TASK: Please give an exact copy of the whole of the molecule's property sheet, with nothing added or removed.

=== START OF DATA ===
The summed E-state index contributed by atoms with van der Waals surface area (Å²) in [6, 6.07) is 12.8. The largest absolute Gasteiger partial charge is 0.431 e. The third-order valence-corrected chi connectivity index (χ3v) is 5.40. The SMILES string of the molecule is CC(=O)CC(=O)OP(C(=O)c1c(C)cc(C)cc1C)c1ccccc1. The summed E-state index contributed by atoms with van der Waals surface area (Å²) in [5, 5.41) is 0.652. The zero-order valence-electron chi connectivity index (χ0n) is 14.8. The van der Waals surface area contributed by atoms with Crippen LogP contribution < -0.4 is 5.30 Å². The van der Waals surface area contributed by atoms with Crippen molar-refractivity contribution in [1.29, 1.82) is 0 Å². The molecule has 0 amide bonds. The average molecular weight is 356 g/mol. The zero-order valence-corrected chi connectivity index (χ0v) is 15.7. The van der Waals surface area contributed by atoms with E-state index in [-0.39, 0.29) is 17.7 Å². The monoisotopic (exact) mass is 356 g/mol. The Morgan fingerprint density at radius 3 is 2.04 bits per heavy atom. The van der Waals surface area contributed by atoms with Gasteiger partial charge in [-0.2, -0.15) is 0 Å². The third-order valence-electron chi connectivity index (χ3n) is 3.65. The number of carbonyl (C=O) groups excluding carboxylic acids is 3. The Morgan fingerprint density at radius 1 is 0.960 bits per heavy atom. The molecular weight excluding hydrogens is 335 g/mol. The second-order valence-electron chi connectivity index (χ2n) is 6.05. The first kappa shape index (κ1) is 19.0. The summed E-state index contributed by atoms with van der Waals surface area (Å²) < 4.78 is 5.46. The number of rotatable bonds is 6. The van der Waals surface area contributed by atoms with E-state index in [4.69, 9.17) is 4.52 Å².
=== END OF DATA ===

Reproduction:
The summed E-state index contributed by atoms with van der Waals surface area (Å²) in [6, 6.07) is 12.8. The largest absolute Gasteiger partial charge is 0.431 e. The third-order valence-corrected chi connectivity index (χ3v) is 5.40. The SMILES string of the molecule is CC(=O)CC(=O)OP(C(=O)c1c(C)cc(C)cc1C)c1ccccc1. The summed E-state index contributed by atoms with van der Waals surface area (Å²) in [5, 5.41) is 0.652. The zero-order valence-electron chi connectivity index (χ0n) is 14.8. The van der Waals surface area contributed by atoms with Crippen LogP contribution < -0.4 is 5.30 Å². The van der Waals surface area contributed by atoms with Crippen molar-refractivity contribution in [1.29, 1.82) is 0 Å². The molecule has 0 amide bonds. The average molecular weight is 356 g/mol. The zero-order valence-corrected chi connectivity index (χ0v) is 15.7. The van der Waals surface area contributed by atoms with E-state index in [-0.39, 0.29) is 17.7 Å². The monoisotopic (exact) mass is 356 g/mol. The Morgan fingerprint density at radius 3 is 2.04 bits per heavy atom. The van der Waals surface area contributed by atoms with Gasteiger partial charge in [-0.2, -0.15) is 0 Å². The third-order valence-electron chi connectivity index (χ3n) is 3.65. The number of carbonyl (C=O) groups excluding carboxylic acids is 3. The Morgan fingerprint density at radius 1 is 0.960 bits per heavy atom. The molecular weight excluding hydrogens is 335 g/mol. The second-order valence-electron chi connectivity index (χ2n) is 6.05. The first kappa shape index (κ1) is 19.0. The summed E-state index contributed by atoms with van der Waals surface area (Å²) < 4.78 is 5.46. The number of rotatable bonds is 6. The van der Waals surface area contributed by atoms with E-state index in [4.69, 9.17) is 4.52 Å².